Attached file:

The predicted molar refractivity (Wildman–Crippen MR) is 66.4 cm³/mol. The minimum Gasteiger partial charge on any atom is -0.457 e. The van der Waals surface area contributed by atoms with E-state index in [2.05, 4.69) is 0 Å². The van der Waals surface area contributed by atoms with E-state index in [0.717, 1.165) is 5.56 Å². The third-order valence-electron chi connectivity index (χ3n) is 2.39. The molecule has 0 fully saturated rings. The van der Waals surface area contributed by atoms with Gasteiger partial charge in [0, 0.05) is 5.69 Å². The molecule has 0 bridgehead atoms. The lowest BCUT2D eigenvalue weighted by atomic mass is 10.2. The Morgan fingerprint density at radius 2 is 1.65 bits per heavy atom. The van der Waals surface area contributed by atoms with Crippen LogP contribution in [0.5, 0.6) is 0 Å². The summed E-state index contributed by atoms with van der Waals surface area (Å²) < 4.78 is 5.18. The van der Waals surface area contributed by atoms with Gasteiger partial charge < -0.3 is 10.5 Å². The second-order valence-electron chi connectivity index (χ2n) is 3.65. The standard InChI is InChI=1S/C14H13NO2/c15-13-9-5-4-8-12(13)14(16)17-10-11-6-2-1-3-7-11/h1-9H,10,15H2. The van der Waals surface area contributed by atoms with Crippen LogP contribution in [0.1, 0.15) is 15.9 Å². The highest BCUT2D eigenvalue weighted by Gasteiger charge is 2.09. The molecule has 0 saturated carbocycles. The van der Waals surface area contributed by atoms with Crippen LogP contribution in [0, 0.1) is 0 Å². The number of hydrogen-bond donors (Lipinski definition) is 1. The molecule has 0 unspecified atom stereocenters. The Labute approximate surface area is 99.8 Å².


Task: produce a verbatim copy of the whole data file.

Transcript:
The predicted molar refractivity (Wildman–Crippen MR) is 66.4 cm³/mol. The minimum Gasteiger partial charge on any atom is -0.457 e. The van der Waals surface area contributed by atoms with E-state index in [2.05, 4.69) is 0 Å². The van der Waals surface area contributed by atoms with E-state index in [0.717, 1.165) is 5.56 Å². The third-order valence-electron chi connectivity index (χ3n) is 2.39. The molecule has 0 fully saturated rings. The van der Waals surface area contributed by atoms with Gasteiger partial charge in [0, 0.05) is 5.69 Å². The molecule has 0 bridgehead atoms. The lowest BCUT2D eigenvalue weighted by atomic mass is 10.2. The Morgan fingerprint density at radius 2 is 1.65 bits per heavy atom. The van der Waals surface area contributed by atoms with Crippen LogP contribution in [0.5, 0.6) is 0 Å². The summed E-state index contributed by atoms with van der Waals surface area (Å²) < 4.78 is 5.18. The van der Waals surface area contributed by atoms with Gasteiger partial charge < -0.3 is 10.5 Å². The second-order valence-electron chi connectivity index (χ2n) is 3.65. The standard InChI is InChI=1S/C14H13NO2/c15-13-9-5-4-8-12(13)14(16)17-10-11-6-2-1-3-7-11/h1-9H,10,15H2. The van der Waals surface area contributed by atoms with Crippen LogP contribution in [0.1, 0.15) is 15.9 Å². The highest BCUT2D eigenvalue weighted by Gasteiger charge is 2.09. The molecule has 0 saturated carbocycles. The van der Waals surface area contributed by atoms with Crippen LogP contribution in [0, 0.1) is 0 Å². The number of hydrogen-bond donors (Lipinski definition) is 1. The molecule has 0 unspecified atom stereocenters. The Labute approximate surface area is 99.8 Å².